Saturday, August 27, 2011
From Episcopal Cafe-
By Ellen Painter Dollar
I spent much of the final week of August in a vacation bubble, ignoring the bad news that showed up on my iGoogle news feed each morning. Instead, I pondered such vital questions as where my family should get our daily ice cream fix or which Cape Cod beach to explore. But one news story pierced my bubble and left me shaken—the photos of the National Cathedral, its spires decapitated, crooked, and cracked after the Virginia earthquake.
Twenty-one years ago, I arrived in D.C. after college graduation to be part of the Cathedral Volunteer Service Community (CVSC), a now-defunct program that provided housing, a small stipend, and a spiritual adviser to six young people every year. We shared a Cathedral-owned house on Woodley Road (which flanks the Cathedral’s north side) and worked full-time as volunteers for various urban ministry agencies.
In college, my primary community had been InterVarsity Christian Fellowship (IVCF). At IVCF, I found the ease with which people talked about Jesus and their faith refreshing, after growing up in an Episcopal church where my faith walk was centered more on singing in the church choir than on exploring what it means to follow Jesus. Through IVCF, I learned to pray and to read the Bible, to claim Jesus as my savior, to explore how my faith intersected with daily life, and to love a rousing guitar-accompanied, hand-clapping praise song.
But my formative Episcopal childhood lingered. I could not embrace my IVCF friends’ positions on many social issues. Attending a nondenominational church decorated in shades of mauve with all the charm of a doctor’s waiting room, and where sermons took the form of plodding 45-minute “teachings,” I missed the structured liturgies, artful spaces, and poetic language of Episcopal worship. I was also seeking more guidance on how to model Jesus’ ministry with the poor, the sick, and the outcast. In my sheltered college world where “mission” involved mowing elderly people’s lawns and going to Fort Lauderdale over spring break to talk to drunk people about Jesus, there was little opportunity to explore Christian responses to poverty and related issues.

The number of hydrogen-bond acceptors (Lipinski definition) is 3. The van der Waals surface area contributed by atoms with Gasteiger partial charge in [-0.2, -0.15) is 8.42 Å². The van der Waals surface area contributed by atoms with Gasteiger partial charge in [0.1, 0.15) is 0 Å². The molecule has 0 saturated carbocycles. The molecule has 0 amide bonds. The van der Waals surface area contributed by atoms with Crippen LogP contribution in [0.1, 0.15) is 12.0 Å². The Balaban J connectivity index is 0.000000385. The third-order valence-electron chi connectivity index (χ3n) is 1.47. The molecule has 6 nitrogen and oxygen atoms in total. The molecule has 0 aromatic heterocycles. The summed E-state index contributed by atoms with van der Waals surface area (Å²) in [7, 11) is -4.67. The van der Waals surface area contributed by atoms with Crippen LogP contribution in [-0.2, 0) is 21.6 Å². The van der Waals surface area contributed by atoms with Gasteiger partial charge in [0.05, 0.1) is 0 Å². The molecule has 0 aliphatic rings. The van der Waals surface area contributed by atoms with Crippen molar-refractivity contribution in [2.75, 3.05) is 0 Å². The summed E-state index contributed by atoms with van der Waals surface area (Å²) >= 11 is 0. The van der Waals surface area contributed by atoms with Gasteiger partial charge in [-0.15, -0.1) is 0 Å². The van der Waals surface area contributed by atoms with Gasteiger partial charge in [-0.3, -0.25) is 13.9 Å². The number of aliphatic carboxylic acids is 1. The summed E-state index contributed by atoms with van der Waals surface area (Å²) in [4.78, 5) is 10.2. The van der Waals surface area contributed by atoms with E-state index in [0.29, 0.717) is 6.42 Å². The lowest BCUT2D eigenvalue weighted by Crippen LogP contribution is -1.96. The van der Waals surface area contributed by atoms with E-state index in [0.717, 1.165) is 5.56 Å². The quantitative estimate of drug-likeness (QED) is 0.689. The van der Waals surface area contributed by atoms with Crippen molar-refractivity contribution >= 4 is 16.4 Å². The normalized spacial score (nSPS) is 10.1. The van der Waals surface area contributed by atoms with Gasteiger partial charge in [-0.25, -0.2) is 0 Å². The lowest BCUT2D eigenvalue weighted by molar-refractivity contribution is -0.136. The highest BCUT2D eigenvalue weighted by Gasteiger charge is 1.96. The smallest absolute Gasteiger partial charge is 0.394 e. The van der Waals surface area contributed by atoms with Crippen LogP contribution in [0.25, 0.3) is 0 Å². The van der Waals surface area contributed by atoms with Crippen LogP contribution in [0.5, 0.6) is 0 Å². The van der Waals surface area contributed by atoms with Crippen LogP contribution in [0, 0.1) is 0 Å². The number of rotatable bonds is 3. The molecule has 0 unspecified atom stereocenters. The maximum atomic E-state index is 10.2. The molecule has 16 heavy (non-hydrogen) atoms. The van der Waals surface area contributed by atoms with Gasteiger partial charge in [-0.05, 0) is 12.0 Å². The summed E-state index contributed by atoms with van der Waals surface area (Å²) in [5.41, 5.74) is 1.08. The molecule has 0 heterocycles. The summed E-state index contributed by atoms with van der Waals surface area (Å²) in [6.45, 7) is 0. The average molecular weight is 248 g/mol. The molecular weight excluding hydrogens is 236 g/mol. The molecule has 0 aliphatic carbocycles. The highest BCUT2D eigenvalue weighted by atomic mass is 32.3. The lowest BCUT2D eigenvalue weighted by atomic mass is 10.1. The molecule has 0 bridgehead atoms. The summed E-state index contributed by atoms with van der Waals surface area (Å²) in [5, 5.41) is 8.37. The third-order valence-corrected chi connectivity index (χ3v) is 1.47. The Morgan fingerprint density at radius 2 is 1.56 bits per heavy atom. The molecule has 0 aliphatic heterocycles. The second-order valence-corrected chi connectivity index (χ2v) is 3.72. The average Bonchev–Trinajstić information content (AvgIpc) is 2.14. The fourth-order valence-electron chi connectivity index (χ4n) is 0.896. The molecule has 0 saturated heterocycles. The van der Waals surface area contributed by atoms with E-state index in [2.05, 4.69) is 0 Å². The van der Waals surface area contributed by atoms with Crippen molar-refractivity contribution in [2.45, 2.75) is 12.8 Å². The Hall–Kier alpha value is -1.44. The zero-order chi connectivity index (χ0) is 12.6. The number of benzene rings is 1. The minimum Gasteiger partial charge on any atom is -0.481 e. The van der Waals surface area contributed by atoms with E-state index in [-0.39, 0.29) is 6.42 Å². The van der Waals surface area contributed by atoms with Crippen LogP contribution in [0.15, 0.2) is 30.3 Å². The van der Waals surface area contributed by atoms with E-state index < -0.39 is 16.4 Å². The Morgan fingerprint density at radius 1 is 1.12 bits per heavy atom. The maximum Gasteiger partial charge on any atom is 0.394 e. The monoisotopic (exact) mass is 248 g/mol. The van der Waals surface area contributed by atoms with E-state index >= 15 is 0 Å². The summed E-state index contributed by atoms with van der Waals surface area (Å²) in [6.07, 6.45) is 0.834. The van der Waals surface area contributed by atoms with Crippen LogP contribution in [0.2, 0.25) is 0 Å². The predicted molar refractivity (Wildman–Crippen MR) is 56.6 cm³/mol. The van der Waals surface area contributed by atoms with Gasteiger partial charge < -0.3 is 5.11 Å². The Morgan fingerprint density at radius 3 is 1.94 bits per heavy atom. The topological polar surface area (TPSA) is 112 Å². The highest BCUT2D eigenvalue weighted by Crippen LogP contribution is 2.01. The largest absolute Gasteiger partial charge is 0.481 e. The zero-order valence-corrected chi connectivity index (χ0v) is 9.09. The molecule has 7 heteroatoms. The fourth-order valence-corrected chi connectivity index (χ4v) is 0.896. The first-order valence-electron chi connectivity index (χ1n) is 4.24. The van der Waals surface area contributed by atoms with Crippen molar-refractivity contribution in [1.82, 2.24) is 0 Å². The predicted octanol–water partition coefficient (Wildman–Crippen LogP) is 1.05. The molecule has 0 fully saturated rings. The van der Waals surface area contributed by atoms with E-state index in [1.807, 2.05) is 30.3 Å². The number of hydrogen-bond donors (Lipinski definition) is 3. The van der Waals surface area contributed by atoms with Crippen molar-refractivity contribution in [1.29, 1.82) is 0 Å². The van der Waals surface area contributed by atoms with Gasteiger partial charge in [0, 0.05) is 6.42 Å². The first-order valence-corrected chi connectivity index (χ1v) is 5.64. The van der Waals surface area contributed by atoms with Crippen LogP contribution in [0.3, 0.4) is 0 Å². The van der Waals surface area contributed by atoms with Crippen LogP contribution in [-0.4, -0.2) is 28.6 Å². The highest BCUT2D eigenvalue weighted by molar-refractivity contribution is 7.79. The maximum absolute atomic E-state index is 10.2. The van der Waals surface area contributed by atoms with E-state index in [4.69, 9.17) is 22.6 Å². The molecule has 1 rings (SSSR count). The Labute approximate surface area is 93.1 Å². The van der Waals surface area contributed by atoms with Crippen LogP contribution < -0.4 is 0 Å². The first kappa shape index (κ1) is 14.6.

From The Living Church-
By Nathaniel W. Pierce
I have a special place in my heart for the 1928 Book of Common Prayer. I was given a copy at birth, and baptized and confirmed in liturgies from its pages. It guided me to ordained ministry, planted the seed of liturgical renewal, and prepared me for the 1979 BCP. There we were introduced (liturgically speaking) for the first time to the “C” word, prominently displayed in the two sections of the BCP most used by Episcopalians who do not attend church services regularly. I am, of course, referring to “The Baptismal Covenant” and “the bond and covenant of marriage.” At its simplest level the concept of “covenant” includes three characteristics: relationship, definition, and accountability.